As in much of the rest of the United States, the styles of mid-nineteenth century Romanticism would transition into late Victorian eclecticism. Indiana’s economy boomed after the Civil War, leading to rapid growth in many cities. Buildings of the period ranged from modest Queen Anne residences like the Eugene V. Debs House at Terre Haute to the immense Romanesque Revival Clement Studebaker House at South Bend, and included individualistic projects like the Lew Wallace Studyat Crawfordsville and the Fraser and Isham Buildingat Fowler. Technological advancement was seen in innovative solutions like the rotary jail built for Montgomery County, the immense West Baden Springs Hotel, and in progressive agricultural structures like the Frank Littleton Round Barn. The growth and expansion of state government and social services is reflected in buildings like the Indiana Medical History Museum and the Indiana Reformatory.

The period between the 1890s and the 1910s is often regarded as Indiana’s “Golden Age,” a period of intense growth and development accompanied by cultural accomplishments. The state was home to numerous best-selling writers during this period, including Lew Wallace, James Whitcomb Riley, Booth Tarkington, and Gene Stratton Porter, as well as the Hoosier Group of impressionist painters, including T. C. Steele, William Forsyth, and J. Otis Adams. Prominent cartoonists and illustrators included John T. McCutcheon and Johnny Gruelle. It is a testament to the importance of their contributions to Indiana culture that many of their houses have been preserved as museums.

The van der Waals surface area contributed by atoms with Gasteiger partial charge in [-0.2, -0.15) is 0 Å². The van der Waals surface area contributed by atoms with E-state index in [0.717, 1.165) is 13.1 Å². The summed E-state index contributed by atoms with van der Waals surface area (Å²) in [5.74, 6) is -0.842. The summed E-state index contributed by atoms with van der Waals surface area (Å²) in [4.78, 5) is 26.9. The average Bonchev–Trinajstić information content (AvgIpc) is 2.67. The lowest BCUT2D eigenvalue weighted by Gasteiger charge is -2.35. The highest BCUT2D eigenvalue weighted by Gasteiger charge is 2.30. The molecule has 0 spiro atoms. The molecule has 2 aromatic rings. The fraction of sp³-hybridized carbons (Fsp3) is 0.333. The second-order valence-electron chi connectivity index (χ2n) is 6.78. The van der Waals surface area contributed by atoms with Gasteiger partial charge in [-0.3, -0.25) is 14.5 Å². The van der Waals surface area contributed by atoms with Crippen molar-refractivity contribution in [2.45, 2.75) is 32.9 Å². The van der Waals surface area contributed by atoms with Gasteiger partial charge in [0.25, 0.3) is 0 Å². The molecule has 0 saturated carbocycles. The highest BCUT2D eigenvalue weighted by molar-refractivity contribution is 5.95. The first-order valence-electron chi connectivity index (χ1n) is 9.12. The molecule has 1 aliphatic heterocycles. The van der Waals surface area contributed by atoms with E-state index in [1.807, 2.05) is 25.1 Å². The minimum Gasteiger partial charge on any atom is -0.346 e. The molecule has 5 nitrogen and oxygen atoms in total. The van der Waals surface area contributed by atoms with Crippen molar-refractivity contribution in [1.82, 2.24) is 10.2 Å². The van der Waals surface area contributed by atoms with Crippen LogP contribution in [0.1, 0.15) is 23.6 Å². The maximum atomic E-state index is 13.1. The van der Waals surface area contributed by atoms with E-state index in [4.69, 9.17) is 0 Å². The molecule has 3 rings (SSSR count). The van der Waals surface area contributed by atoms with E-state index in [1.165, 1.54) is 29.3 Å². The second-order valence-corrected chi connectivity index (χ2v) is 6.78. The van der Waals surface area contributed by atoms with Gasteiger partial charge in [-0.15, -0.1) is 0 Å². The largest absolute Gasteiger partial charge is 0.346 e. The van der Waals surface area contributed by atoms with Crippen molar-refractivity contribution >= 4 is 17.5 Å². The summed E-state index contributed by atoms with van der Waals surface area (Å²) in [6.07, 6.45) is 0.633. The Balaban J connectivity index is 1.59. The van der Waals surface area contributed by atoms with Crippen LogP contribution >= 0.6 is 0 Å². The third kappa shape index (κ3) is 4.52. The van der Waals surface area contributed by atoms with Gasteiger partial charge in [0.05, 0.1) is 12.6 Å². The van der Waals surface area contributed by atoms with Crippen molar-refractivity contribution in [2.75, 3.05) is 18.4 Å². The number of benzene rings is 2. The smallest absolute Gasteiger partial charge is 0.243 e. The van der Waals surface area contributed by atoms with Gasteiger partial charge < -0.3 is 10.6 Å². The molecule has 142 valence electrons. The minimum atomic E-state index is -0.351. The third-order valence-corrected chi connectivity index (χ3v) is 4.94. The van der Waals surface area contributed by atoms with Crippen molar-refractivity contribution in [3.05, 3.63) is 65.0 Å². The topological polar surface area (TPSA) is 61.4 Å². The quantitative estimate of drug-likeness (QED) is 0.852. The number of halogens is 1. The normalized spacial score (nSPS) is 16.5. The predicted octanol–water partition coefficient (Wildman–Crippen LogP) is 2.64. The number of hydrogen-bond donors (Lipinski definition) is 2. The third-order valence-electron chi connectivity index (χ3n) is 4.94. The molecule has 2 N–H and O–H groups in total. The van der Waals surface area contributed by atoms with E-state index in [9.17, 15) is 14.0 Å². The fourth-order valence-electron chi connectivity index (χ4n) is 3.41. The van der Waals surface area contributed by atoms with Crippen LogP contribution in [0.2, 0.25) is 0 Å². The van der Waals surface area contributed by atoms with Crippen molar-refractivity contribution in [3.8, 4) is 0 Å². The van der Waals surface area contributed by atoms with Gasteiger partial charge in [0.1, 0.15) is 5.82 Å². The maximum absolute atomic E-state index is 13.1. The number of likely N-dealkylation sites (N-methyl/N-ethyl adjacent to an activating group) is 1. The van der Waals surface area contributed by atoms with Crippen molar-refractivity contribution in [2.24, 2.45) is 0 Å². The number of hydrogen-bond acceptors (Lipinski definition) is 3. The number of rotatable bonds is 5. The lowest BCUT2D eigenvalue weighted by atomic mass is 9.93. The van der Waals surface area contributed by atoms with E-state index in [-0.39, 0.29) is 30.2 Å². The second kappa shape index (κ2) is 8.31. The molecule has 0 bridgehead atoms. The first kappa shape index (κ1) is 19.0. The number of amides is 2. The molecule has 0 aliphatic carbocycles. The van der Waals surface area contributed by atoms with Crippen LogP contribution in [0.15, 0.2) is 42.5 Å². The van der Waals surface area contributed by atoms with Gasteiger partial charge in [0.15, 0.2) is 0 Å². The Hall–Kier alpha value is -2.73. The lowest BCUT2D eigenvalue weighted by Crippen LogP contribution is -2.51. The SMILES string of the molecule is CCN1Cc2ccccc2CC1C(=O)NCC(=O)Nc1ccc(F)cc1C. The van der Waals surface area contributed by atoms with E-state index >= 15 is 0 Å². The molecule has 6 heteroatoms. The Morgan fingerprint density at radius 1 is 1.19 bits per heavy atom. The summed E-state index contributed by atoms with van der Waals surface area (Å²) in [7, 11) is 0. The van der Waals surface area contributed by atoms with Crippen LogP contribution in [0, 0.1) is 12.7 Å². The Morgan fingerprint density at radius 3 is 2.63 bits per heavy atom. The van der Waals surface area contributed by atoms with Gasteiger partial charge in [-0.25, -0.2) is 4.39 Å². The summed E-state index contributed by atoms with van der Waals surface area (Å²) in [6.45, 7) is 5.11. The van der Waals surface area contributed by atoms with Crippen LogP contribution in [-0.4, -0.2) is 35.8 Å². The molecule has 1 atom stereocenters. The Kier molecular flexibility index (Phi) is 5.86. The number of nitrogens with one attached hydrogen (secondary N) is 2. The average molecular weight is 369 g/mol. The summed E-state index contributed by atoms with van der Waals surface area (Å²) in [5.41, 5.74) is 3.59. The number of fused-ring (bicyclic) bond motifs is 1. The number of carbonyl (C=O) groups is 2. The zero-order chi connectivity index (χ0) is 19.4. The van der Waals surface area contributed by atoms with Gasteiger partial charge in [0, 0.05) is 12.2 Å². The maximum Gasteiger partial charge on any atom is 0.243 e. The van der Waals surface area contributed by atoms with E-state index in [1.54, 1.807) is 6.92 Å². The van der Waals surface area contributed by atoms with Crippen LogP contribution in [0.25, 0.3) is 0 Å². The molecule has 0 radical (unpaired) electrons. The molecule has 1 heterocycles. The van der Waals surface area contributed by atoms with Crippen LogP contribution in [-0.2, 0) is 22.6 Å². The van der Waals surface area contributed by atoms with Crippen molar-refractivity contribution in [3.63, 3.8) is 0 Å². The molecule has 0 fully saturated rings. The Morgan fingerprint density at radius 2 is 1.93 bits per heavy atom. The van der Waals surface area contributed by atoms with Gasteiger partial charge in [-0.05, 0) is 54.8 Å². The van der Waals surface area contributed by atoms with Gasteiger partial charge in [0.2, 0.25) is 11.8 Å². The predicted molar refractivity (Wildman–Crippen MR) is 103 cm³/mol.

Between the 1840s and the 1910s, Indiana experienced rapid industrial growth, from the Cannelton Cotton Millto the Cayuga Brick and Coal Company. Railroad growth and development was reflected in projects ranging from Indianapolis’s Union Station to Linden’s Monon Depot, and in rural engineering works like the Greene County Viaduct. The spread of interurban electric railways connected small communities like Plainfield to the region’s large cities. The turn of the twentieth century ushered in a wave of automobile-related development, from the Indianapolis Motor Speedway to the Auburn Cord Duesenberg and Stutz automobile companies. The growth of new industries, including the steel industry at Gary, led to the development of associated communities like Marktown in East Chicago.